Labor unrest will likely continue to plague travelers to Europe this summer. Right now, the biggest problem is a general strike in Spain that has caused lots of cancellations and delays, but that may be over by the time you read this.
Now, the newest looming threat is a possible strike of baggage handlers at London’s Stansted airport over the Easter weekend. Meanwhile, German and Greek workers continue to be restive, and Iberia pilots have not said anything about backing away from their planned strikes on Mondays and Fridays from April 9 through July 20.
All in all, 2012 is shaping up to be a summer of strikes around Europe. Some strikes, like most in the U.S., are disagreements over wages and working conditions. Other strikes are political, protesting government policies. And given the conflicting economic pressures—airline fuel cost pressures, government austerity programs, and ongoing labor demands—neither problem is likely to ease any time soon.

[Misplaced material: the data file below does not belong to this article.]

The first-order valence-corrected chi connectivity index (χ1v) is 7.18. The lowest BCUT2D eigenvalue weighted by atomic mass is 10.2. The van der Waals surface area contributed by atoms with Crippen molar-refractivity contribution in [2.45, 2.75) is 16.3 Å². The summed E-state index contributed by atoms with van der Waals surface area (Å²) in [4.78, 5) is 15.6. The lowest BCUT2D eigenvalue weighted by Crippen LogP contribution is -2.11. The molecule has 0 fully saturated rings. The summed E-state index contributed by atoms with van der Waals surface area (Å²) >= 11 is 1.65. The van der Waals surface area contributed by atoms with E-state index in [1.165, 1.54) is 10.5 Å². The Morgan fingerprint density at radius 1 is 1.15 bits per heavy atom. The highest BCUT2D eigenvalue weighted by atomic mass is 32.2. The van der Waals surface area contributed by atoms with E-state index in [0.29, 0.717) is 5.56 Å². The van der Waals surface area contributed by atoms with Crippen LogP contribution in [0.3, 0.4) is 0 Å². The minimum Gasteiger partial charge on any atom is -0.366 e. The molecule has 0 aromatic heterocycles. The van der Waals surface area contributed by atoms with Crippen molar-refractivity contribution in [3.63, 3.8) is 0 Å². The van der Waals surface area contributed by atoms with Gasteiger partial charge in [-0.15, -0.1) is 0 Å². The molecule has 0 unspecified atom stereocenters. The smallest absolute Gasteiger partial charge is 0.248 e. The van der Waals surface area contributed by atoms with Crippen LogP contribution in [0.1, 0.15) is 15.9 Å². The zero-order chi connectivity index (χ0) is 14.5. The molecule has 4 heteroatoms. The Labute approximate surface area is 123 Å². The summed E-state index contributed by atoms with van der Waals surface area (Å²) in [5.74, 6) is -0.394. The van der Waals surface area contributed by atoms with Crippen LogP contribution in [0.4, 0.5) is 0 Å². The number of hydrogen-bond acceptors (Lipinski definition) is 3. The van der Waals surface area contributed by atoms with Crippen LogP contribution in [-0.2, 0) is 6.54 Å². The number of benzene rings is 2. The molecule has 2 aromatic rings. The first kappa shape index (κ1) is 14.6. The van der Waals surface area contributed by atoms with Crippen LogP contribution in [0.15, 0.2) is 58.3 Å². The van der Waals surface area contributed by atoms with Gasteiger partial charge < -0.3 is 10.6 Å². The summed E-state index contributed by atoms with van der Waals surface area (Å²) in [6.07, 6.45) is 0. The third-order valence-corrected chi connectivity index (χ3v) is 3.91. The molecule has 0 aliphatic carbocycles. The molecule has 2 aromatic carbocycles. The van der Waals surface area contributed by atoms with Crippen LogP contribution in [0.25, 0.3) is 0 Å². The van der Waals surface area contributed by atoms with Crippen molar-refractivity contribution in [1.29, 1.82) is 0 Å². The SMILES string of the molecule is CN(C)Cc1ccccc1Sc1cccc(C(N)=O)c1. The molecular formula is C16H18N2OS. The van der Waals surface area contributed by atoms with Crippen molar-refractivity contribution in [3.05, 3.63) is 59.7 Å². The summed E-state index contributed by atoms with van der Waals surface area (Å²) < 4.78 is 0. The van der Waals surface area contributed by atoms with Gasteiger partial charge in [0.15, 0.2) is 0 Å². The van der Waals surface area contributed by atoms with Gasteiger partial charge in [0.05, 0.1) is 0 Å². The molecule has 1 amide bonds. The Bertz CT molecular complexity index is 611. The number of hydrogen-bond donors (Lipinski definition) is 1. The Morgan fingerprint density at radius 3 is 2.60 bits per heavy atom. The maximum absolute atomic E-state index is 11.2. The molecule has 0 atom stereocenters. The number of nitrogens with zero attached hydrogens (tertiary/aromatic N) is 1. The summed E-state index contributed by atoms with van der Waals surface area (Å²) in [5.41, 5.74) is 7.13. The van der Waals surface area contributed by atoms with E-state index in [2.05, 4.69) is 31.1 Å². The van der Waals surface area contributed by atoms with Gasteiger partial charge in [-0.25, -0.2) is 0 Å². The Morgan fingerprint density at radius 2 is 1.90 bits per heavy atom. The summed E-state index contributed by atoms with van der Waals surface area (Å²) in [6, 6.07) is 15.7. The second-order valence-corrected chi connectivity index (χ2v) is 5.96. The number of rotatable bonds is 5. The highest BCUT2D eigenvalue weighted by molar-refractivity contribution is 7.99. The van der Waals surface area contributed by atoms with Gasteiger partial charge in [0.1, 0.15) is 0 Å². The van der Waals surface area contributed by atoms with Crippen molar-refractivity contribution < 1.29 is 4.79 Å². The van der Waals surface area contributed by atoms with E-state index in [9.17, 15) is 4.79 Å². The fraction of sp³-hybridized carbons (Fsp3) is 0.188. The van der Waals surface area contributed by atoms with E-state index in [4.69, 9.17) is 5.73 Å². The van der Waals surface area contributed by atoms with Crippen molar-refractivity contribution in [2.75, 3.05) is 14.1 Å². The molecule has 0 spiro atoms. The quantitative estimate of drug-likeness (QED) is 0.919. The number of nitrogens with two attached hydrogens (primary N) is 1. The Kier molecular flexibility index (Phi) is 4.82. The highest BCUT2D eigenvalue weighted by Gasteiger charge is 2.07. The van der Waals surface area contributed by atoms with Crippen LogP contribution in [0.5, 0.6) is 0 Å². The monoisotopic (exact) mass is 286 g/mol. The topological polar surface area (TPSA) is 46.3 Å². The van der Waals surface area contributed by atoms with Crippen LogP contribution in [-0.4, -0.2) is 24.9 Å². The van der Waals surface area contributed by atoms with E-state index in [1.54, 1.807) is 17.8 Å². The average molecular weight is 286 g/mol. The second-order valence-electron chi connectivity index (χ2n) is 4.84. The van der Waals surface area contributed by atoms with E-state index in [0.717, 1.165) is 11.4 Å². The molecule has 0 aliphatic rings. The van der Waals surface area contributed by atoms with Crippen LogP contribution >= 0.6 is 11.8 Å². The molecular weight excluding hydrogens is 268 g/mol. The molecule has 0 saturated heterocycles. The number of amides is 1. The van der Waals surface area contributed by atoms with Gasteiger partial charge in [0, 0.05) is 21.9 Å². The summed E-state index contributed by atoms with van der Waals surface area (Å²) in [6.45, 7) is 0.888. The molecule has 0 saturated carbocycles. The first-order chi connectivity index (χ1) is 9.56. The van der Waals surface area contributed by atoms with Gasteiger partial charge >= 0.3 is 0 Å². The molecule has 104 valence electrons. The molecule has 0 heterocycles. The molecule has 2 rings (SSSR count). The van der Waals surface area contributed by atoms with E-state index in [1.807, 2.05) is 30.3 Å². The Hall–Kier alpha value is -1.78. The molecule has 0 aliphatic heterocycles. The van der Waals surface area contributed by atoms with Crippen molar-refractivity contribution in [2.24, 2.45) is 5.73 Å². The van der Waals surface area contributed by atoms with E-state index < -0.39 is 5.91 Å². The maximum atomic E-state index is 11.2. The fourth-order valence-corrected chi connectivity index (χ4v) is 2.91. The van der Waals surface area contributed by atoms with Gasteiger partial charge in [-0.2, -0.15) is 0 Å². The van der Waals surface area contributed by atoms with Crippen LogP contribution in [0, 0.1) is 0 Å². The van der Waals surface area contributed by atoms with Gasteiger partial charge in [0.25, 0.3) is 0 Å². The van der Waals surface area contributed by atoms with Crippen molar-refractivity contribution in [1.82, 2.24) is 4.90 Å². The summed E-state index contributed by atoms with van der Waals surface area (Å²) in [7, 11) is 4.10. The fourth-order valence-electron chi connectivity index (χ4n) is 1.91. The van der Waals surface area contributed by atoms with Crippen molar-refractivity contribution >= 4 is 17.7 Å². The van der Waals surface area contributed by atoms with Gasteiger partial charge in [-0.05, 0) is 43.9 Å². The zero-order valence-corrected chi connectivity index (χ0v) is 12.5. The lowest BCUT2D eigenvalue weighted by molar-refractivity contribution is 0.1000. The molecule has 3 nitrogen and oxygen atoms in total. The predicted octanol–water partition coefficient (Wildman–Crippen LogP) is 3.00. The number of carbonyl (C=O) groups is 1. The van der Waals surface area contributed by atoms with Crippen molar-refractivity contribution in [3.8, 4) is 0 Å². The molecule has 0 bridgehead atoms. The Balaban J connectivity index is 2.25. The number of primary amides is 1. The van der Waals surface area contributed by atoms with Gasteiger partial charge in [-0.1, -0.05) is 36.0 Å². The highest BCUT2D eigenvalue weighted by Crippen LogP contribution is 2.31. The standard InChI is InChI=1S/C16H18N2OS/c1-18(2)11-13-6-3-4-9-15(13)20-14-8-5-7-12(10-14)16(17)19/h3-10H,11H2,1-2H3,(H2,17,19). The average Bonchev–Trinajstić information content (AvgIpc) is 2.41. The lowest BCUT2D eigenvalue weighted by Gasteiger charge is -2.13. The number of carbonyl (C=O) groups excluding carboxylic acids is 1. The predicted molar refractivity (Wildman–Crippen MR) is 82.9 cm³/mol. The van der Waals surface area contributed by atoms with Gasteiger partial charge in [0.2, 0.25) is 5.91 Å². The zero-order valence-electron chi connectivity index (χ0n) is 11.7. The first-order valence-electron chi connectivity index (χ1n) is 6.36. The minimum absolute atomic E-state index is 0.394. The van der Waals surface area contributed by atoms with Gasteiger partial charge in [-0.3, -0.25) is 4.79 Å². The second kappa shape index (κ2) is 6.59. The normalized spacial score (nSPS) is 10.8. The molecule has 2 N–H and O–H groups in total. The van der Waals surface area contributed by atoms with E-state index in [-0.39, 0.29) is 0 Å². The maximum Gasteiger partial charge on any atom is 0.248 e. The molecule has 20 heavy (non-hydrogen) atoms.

In these situations, airlines usually try to give priority to long-haul international flights. If the carriers have to cut down on total number of flights, they first cut the short-haul routes. And when they do cancel, they’re usually generous about re-accommodating affected travelers without charging them anything extra.
But in view of today’s high load factors, re-accommodation doesn’t help airlines avoid serious disruption. If you’re planning a trip to Europe this spring or summer, keep a close watch on the news and your airline’s website for current information. Also, as a precaution, consider using trains or rental cars rather than local flights for internal transportation.
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